"You get to the point where you evolve in your life where everything isn't black and white, good and bad, and you try to do the right thing. You might not like that. You might be very cynical about that. Well, fuck it, I don't care what you think. I'm trying to do the right thing. I'm tired of Republican-Democrat politics. They can take the job and shove it. I come from a blue-collar background. I'm trying to do the right thing, and that's where I'm going with this."

Wednesday, June 15, 2011

Demographics and the 2012 Election

It is true that some states Obama won in 2008 (like Indiana) are not likely to be blue states in 2012. But it is also true that there are some states that Obama did not win in 2008 that are going to be in play in 2012.

I came across this fascinating interactive map from the Economist that provides demographic, economic, and political data by state. If you look at some of the demographic data, you can see why Obama's people think some states like Arizona and even Texas can be in play in 2012. Obama lost Arizona by just 8.5 points in 2008 despite it being McCain's home state. The large numbers of Hispanic voters in Arizona can flip the state in 2012 just as they have flipped states like New Mexico, Nevada, and Colorado. Texas is 37% Hispanic and 12% Black. Assuming Rick Perry is not the GOP nominee, Obama's people believe Texas will be in play in 2012. And if Perry is the GOP nominee, the GOP will likely win Texas (though even that is no sure thing as this new poll has Obama's approval rating in Texas at 51% and not far behind Perry) but will have a whole bunch of other problems.

Another interesting data category in this map is age. Pennsylvania's population is one of the older populations in the country and that tells you a lot about why Obama had a little more trouble nailing down this blue state. But old people are not happy about the Ryan Medicare plan and that means Obama is gaining among older voters in states like Florida and ... Arizona.

Monday, June 13, 2011

Anthony Weiner

Just wanted to post that name to improve the traffic on the blog. Nobody will read what's here otherwise.

And, on the topic of Weiner, I like this piece by Peter Beinart. Weiner should not resign.

Thursday, June 9, 2011

Rudy, Rudy, Rudy, Rudy

Somebody needs to start the slow clap because Rudy Giuliani is looking like he's going to run again.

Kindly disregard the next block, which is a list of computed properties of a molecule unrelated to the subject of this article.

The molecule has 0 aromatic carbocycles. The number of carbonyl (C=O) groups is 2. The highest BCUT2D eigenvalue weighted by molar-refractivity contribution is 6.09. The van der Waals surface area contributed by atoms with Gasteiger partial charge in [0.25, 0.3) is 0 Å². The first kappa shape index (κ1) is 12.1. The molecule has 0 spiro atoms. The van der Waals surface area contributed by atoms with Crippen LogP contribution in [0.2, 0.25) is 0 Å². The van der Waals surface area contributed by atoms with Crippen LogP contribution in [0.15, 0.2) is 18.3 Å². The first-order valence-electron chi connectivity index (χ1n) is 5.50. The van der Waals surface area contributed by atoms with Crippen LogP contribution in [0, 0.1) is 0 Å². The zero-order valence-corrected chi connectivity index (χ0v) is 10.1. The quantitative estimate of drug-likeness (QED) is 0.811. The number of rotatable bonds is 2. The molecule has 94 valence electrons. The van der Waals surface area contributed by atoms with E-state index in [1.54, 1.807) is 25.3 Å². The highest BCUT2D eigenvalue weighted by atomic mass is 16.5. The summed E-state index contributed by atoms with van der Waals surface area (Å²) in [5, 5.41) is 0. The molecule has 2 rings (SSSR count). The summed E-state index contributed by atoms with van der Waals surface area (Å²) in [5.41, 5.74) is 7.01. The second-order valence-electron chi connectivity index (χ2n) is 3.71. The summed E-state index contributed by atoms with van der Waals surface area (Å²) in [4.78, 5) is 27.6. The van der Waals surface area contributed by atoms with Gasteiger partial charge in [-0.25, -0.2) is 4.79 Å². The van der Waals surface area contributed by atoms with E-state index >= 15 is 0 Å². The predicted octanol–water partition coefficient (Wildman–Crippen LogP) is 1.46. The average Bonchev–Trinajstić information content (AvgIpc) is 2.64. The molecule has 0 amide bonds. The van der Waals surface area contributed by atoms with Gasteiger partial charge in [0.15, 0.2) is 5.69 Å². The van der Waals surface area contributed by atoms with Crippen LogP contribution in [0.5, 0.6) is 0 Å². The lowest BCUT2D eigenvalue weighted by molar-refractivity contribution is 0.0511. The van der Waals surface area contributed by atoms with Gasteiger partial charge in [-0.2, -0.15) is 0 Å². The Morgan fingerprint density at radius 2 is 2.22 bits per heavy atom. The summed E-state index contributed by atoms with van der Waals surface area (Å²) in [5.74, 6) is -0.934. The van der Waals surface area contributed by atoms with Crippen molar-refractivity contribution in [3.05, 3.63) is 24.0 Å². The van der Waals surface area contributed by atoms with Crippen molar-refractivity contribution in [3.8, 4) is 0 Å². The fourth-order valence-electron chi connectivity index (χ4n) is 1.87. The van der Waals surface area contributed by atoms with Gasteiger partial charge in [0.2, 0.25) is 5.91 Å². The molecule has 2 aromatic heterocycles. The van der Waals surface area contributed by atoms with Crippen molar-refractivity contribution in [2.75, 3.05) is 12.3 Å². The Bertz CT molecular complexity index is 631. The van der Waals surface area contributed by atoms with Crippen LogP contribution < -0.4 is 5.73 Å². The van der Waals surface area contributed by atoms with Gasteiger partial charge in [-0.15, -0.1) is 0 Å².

But here's the really stupid part. Bill Kristol says:

"Rudy's theory of the race: In the fall of 2007, he decided he couldn't compete with both Mitt Romney and John McCain in New Hampshire, and disastrously decided to try to pull back there and pitch his tent in Florida. This year, he'll commit everything to New Hampshire, where he thinks he has a good shot at beating Romney -- whom he criticized there earlier this week. He then thinks he can beat whichever more socially conservative candidate(s) is left by winning what are still likely to be winner-take-all primaries in big states like California, New York, and New Jersey."
That's arguably the most idiotic "theory of the race" I've heard yet. How many poor assumptions can you count here?
1) "Committing everything to New Hampshire." Who has that ever worked for? McCain tried it in 2000 and eviscerated Bush there ... and then got his clock cleaned the rest of the way. Lieberman tried it in 2004. Romney tried it in 2008. Do I need to go on?
2) New Hampshire ... "where he thinks he has a good shot at beating Romney." Yeah, because New Hampshire loves people who ignored them for years and certainly has no ties to Romney. Romney may or may not win New Hampshire. But he WON'T lose it to Giuliani.
3) "He thinks he can beat whichever more socially conservative candidate is left" by winning big states like CA, NJ, and NY. Right. Because McCain had no trouble beating Bush in liberal CA in 2000. Oh, wait ...
Bottom line ... Rudy has as much of a chance of winning the Republican nomination as I do.